Weight loss from bariatric surgery can improve not only insulin resistance but also adipose tissue function. Using the metabolic profiles of patients, for the first time, researchers were able to show the correlation between changes in levels of growth hormone and insulin-like growth factor 1 (IGF-1) and improvements in adipose tissue function, although not insulin sensitivity.
In the International Journal of Obesity, researchers from the German Diabetes Center, a DZD partner, published an analysis of 79 obese patients participating in the BARIA-DDZ study. The initial body mass index (BMI) of the patients was 50.8 ± 6.3 kg/m2. They underwent treatment using either sleeve gastrectomy (n=30) or gastric bypass (n=49). Postoperative examinations were carried out at weeks 2, 12, 24, and 52 after surgery. A control group consisting of 24 healthy and lean probands (BMI 24.3 ± 3.1 kg/m2) provided comparative data.
Higher Glycemia and Leptinemia Levels at the Start of the Study
At the start of the study, those who were obese displayed higher blood glucose and leptin levels compared with those of normal weight. Their muscle, adipose tissue, and liver insulin resistance levels were more pronounced than those observed in the control group. Their growth hormone (GH) and IGF binding protein (IGFBP1) levels were lower. In contrast, the IGF-1 levels in both groups were comparable.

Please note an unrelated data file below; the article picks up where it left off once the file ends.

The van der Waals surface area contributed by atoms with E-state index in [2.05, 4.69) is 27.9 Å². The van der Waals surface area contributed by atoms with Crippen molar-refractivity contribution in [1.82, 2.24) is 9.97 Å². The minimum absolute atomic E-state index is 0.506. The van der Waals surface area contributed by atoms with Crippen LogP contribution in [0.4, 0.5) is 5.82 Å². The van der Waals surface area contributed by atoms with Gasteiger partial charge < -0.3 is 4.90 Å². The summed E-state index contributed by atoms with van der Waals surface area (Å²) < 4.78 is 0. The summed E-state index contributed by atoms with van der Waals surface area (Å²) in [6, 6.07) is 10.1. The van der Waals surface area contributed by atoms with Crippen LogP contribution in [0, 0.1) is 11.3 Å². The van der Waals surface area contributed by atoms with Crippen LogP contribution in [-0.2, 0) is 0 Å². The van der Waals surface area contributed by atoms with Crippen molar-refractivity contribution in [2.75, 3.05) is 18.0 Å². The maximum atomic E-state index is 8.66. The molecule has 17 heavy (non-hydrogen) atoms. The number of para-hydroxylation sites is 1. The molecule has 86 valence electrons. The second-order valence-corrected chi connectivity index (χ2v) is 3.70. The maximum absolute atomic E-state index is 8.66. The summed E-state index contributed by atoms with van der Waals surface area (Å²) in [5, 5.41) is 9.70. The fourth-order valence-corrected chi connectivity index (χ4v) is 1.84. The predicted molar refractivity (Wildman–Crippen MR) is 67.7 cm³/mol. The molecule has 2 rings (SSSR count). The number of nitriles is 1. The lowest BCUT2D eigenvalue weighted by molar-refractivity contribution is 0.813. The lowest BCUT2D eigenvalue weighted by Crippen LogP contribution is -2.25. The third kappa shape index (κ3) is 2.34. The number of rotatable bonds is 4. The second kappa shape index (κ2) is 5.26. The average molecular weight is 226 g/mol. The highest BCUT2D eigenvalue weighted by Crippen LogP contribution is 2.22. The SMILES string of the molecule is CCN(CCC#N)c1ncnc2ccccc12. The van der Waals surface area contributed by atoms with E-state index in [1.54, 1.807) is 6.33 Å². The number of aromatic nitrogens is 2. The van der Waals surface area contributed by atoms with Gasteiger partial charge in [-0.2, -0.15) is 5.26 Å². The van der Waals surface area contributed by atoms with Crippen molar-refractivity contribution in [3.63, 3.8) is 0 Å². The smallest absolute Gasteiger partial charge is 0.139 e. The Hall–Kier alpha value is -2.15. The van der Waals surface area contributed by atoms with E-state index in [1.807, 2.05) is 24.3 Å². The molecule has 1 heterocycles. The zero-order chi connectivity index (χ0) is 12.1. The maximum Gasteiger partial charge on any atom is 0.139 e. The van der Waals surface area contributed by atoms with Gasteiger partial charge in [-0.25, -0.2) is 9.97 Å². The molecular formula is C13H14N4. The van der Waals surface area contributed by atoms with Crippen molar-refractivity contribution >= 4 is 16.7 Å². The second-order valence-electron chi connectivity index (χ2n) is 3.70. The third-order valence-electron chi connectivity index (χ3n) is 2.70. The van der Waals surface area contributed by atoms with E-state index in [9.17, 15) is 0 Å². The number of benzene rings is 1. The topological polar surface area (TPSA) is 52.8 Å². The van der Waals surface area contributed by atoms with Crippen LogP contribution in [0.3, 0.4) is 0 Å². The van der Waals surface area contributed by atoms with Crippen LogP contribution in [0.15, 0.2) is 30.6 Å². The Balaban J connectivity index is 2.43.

At 52 weeks after surgery, patients in the obese groups had lost 33 per cent of their body weight and doubled their muscle insulin sensitivity. This was coupled with a continuous increase in GH, IGF-1 and IGFBP1 and a reduction in leptin levels.
- The GH increase correlated with a reduction in the levels of free fatty acids, adipose tissue insulin resistance, and blood insulin levels, but not with a change in body weight, peripheral insulin sensitivity, or glycemia or leptinemia levels.
- In contrast, the IGF-1 increase correlated with a reduction in the levels of c-reactive protein, a key inflammatory marker.
Summarizing the results, lead author Sofiya Gancheva said that “the changes in GH and IGF-1 following surgically induced weight loss are likely not related to improved leptin secretion or insulin sensitivity, but rather to the restoration of adipose tissue function and improvement of subclinical inflammation”.
Sofiya Gancheva, Sabine Kahl, Christian Herder, Klaus Straßburger, Theresia Sarabhai, Kalliopi Pafili, Julia Szendroedi, Matthias Schlensak & Michael Roden. Metabolic surgery-induced changes of the growth hormone system relate to improved adipose tissue function. International Journal of Obesity 23 Mar 2023, https://doi.org/10.1038/s41366-023-01292-7